Aaron Bird Bear is the Assistant Dean for Student Diversity programs in the School of Education at the University of Wisconsin Madison. He gives tours of the campus, described as the most archaeologically rich campus in the United States. He explains, “We have an established archaeological record of human occupation, and human activity, going back 12,000 years on our lake shore. This culture, kind of, grew, and evolved, and they started making these representational figures on the earth: deer, bear, canines, birds, water spirits, and snakes.”
The UW campus still has 37 extant effigy and conical linear mounds. These effigy mounds are only built in the western Great Lakes. You won’t find them anywhere else on planet earth. Bird Bear will argue that is what makes UW-Madison such a special place, and it’s at the very epicenter of this ancient civilization. Look around campus however and you see monuments that only represent 1848 forward when Wisconsin became a state.
Bird Bear takes issue with one of the most iconic landmarks on Bascom Hill, the statue of Abraham Lincoln and its connection to another landmark – Camp Randall Stadium. That’s where Bird Bear, with paper and pencil, does a rubbing on one of the plaques. It reads, “On the 18th of December 1862, the 25th Regiment came into Camp Randall from a campaign against Indians in Minnesota.”
Bird Bear provides a different perspective on the 16th U.S. President. “Here’s the Indian Wars baked in to our own campus while Lincoln is president. He is committed to the ethnic cleansing of the Ho-Chunk. He’s enacting our federal policy. So, he’s a leader who’s trying to rid the Native American presence from Wisconsin as president. The Ho-Chunk view him as an evil monster. Somebody committed to their destruction.”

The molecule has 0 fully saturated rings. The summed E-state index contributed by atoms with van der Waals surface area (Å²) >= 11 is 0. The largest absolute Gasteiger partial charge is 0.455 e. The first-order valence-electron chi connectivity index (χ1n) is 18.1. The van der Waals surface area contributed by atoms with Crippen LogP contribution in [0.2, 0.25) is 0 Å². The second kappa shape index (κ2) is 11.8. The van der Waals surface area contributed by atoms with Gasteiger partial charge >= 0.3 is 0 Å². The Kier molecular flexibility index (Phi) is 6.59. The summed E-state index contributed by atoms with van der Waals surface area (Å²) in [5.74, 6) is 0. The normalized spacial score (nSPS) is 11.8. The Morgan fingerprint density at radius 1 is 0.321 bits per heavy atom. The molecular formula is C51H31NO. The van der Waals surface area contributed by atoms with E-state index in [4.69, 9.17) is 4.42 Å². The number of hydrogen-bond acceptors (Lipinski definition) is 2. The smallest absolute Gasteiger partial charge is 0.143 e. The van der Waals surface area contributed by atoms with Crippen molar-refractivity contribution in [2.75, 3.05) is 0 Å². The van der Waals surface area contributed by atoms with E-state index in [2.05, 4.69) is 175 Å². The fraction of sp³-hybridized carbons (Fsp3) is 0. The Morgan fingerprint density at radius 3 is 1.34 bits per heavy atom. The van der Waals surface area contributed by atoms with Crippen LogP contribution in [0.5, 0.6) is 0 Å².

His tour does take a positive turn in a place called Dejope, a Ho-Chunk word meaning four lakes. It refers to the area around present day Madison, which includes the University of Wisconsin. Dejope Residence Hall is where the university now looks to showcase Native American history. Integrated into the floor plan, art work and educational areas are the values, symbols and principles of the First Nation people that called this area home.
In this place of higher learning, Bird Bear does recognize the University of Wisconsin is making progress, “I’m seeing concrete stuff happening around us, that show us that there’s tremendous value in the teaching and learning about the full 12,000 years of this place. And I think we can leverage the landscape and the incredible human story this place to advance those goals. I’m committed to giving these tours because they do advance our understanding of one another. This tour is really a story of hope and a story of incredible promise of what relationships can become between First Nations and our University community.”
Interested in the map featured in this segment? It’s from Wisconsin First Nations , a collaboration between WPT Education, the UW-Madison School of Education, and the Wisconsin Department of Public Instruction.